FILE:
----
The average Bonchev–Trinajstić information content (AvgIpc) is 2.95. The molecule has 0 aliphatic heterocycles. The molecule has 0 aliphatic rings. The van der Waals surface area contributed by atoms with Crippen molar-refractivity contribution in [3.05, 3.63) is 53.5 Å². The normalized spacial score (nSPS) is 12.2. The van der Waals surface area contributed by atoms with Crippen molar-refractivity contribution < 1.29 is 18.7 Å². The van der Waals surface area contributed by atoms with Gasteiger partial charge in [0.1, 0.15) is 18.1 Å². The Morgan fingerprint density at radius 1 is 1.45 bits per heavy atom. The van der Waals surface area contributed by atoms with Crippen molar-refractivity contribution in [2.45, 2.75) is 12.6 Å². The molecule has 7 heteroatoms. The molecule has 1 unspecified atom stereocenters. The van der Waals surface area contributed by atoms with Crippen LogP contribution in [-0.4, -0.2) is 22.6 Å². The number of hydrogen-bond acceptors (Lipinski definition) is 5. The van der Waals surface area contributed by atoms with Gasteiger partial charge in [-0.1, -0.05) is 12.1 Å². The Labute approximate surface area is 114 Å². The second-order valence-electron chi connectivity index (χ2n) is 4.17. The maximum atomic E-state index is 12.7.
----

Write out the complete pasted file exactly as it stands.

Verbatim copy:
The average Bonchev–Trinajstić information content (AvgIpc) is 2.95. The molecule has 0 aliphatic heterocycles. The molecule has 0 aliphatic rings. The van der Waals surface area contributed by atoms with Crippen molar-refractivity contribution in [3.05, 3.63) is 53.5 Å². The normalized spacial score (nSPS) is 12.2. The van der Waals surface area contributed by atoms with Crippen molar-refractivity contribution < 1.29 is 18.7 Å². The van der Waals surface area contributed by atoms with Gasteiger partial charge in [0.1, 0.15) is 18.1 Å². The Morgan fingerprint density at radius 1 is 1.45 bits per heavy atom. The van der Waals surface area contributed by atoms with Crippen molar-refractivity contribution in [2.45, 2.75) is 12.6 Å². The molecule has 7 heteroatoms. The molecule has 1 unspecified atom stereocenters. The van der Waals surface area contributed by atoms with Crippen LogP contribution in [-0.4, -0.2) is 22.6 Å². The number of hydrogen-bond acceptors (Lipinski definition) is 5. The van der Waals surface area contributed by atoms with Gasteiger partial charge in [-0.1, -0.05) is 12.1 Å². The Labute approximate surface area is 114 Å². The second-order valence-electron chi connectivity index (χ2n) is 4.17. The maximum atomic E-state index is 12.7.